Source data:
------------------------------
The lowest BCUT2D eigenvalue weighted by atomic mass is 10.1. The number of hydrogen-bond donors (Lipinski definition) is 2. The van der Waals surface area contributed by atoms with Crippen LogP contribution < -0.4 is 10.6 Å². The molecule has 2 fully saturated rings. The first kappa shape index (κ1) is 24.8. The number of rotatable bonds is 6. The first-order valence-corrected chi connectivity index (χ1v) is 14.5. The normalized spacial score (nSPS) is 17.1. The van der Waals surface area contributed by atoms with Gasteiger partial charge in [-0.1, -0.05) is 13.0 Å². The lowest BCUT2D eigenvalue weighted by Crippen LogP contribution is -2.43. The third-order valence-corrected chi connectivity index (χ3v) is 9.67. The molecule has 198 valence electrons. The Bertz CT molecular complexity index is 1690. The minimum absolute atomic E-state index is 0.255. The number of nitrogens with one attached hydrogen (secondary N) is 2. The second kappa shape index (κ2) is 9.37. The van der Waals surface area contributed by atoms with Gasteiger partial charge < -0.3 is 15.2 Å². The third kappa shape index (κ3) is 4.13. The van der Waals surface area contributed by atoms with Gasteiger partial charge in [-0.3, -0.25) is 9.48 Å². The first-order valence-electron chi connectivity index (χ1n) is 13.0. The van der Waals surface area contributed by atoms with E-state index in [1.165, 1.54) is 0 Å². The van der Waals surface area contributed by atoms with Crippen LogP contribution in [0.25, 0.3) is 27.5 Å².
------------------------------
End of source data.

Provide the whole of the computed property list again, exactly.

The lowest BCUT2D eigenvalue weighted by atomic mass is 10.1. The number of hydrogen-bond donors (Lipinski definition) is 2. The van der Waals surface area contributed by atoms with Crippen LogP contribution < -0.4 is 10.6 Å². The molecule has 2 fully saturated rings. The first kappa shape index (κ1) is 24.8. The number of rotatable bonds is 6. The first-order valence-corrected chi connectivity index (χ1v) is 14.5. The normalized spacial score (nSPS) is 17.1. The van der Waals surface area contributed by atoms with Gasteiger partial charge in [-0.1, -0.05) is 13.0 Å². The lowest BCUT2D eigenvalue weighted by Crippen LogP contribution is -2.43. The third-order valence-corrected chi connectivity index (χ3v) is 9.67. The molecule has 198 valence electrons. The Bertz CT molecular complexity index is 1690. The minimum absolute atomic E-state index is 0.255. The number of nitrogens with one attached hydrogen (secondary N) is 2. The second kappa shape index (κ2) is 9.37. The van der Waals surface area contributed by atoms with Gasteiger partial charge < -0.3 is 15.2 Å². The third kappa shape index (κ3) is 4.13. The van der Waals surface area contributed by atoms with Gasteiger partial charge in [-0.3, -0.25) is 9.48 Å². The first-order valence-electron chi connectivity index (χ1n) is 13.0. The van der Waals surface area contributed by atoms with E-state index in [1.165, 1.54) is 0 Å². The van der Waals surface area contributed by atoms with Crippen LogP contribution in [0.25, 0.3) is 27.5 Å².